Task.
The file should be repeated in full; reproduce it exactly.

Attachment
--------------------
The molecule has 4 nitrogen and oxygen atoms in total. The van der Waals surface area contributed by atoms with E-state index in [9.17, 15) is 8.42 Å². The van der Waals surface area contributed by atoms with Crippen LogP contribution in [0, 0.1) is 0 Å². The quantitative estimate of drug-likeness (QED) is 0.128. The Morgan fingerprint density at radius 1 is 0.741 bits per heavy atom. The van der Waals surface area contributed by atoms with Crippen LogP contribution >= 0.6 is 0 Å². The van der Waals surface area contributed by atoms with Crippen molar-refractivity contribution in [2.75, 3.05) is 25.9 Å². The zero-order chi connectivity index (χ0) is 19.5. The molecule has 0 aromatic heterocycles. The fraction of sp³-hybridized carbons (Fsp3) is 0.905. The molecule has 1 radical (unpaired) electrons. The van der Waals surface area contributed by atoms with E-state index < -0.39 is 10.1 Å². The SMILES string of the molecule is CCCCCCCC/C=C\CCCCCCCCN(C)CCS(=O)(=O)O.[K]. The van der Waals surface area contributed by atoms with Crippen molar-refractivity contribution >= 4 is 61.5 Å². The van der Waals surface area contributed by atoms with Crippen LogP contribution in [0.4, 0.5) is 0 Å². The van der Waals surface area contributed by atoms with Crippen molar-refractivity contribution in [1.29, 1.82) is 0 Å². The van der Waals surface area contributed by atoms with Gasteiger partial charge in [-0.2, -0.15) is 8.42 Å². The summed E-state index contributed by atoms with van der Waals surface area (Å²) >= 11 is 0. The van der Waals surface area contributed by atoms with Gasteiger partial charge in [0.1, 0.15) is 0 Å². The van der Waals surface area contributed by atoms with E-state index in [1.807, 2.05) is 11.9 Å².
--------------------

The molecule has 4 nitrogen and oxygen atoms in total. The van der Waals surface area contributed by atoms with E-state index in [9.17, 15) is 8.42 Å². The van der Waals surface area contributed by atoms with Crippen LogP contribution in [0, 0.1) is 0 Å². The quantitative estimate of drug-likeness (QED) is 0.128. The Morgan fingerprint density at radius 1 is 0.741 bits per heavy atom. The van der Waals surface area contributed by atoms with Crippen LogP contribution >= 0.6 is 0 Å². The van der Waals surface area contributed by atoms with Crippen molar-refractivity contribution in [2.75, 3.05) is 25.9 Å². The zero-order chi connectivity index (χ0) is 19.5. The molecule has 0 aromatic heterocycles. The fraction of sp³-hybridized carbons (Fsp3) is 0.905. The molecule has 1 radical (unpaired) electrons. The van der Waals surface area contributed by atoms with E-state index < -0.39 is 10.1 Å². The SMILES string of the molecule is CCCCCCCC/C=C\CCCCCCCCN(C)CCS(=O)(=O)O.[K]. The van der Waals surface area contributed by atoms with Crippen molar-refractivity contribution >= 4 is 61.5 Å². The van der Waals surface area contributed by atoms with Crippen LogP contribution in [0.4, 0.5) is 0 Å². The van der Waals surface area contributed by atoms with Crippen molar-refractivity contribution in [1.29, 1.82) is 0 Å². The van der Waals surface area contributed by atoms with Gasteiger partial charge in [-0.2, -0.15) is 8.42 Å². The summed E-state index contributed by atoms with van der Waals surface area (Å²) >= 11 is 0. The van der Waals surface area contributed by atoms with Gasteiger partial charge in [0.1, 0.15) is 0 Å². The van der Waals surface area contributed by atoms with E-state index in [1.807, 2.05) is 11.9 Å².